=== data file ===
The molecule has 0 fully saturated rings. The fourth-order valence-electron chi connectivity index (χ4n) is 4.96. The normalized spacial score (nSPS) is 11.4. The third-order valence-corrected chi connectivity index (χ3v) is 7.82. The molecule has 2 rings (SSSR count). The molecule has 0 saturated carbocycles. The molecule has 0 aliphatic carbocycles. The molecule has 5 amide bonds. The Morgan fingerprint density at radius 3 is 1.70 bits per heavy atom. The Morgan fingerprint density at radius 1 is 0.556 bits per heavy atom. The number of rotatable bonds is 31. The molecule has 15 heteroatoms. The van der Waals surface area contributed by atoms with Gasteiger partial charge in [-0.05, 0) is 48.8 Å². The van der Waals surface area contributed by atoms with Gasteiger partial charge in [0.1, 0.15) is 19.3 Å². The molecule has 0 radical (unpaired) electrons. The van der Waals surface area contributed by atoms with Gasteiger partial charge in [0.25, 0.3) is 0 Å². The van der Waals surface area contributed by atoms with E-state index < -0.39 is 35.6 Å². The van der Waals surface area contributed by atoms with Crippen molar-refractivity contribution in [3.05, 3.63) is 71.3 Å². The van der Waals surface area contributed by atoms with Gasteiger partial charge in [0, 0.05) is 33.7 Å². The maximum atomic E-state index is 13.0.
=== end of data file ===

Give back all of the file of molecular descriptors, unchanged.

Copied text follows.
The molecule has 0 fully saturated rings. The fourth-order valence-electron chi connectivity index (χ4n) is 4.96. The normalized spacial score (nSPS) is 11.4. The third-order valence-corrected chi connectivity index (χ3v) is 7.82. The molecule has 2 rings (SSSR count). The molecule has 0 saturated carbocycles. The molecule has 0 aliphatic carbocycles. The molecule has 5 amide bonds. The Morgan fingerprint density at radius 3 is 1.70 bits per heavy atom. The Morgan fingerprint density at radius 1 is 0.556 bits per heavy atom. The number of rotatable bonds is 31. The molecule has 15 heteroatoms. The van der Waals surface area contributed by atoms with Gasteiger partial charge in [-0.05, 0) is 48.8 Å². The van der Waals surface area contributed by atoms with Gasteiger partial charge in [0.1, 0.15) is 19.3 Å². The molecule has 0 radical (unpaired) electrons. The van der Waals surface area contributed by atoms with Gasteiger partial charge in [0.25, 0.3) is 0 Å². The van der Waals surface area contributed by atoms with E-state index < -0.39 is 35.6 Å². The van der Waals surface area contributed by atoms with Crippen molar-refractivity contribution in [3.05, 3.63) is 71.3 Å². The van der Waals surface area contributed by atoms with Gasteiger partial charge in [0, 0.05) is 33.7 Å². The maximum atomic E-state index is 13.0.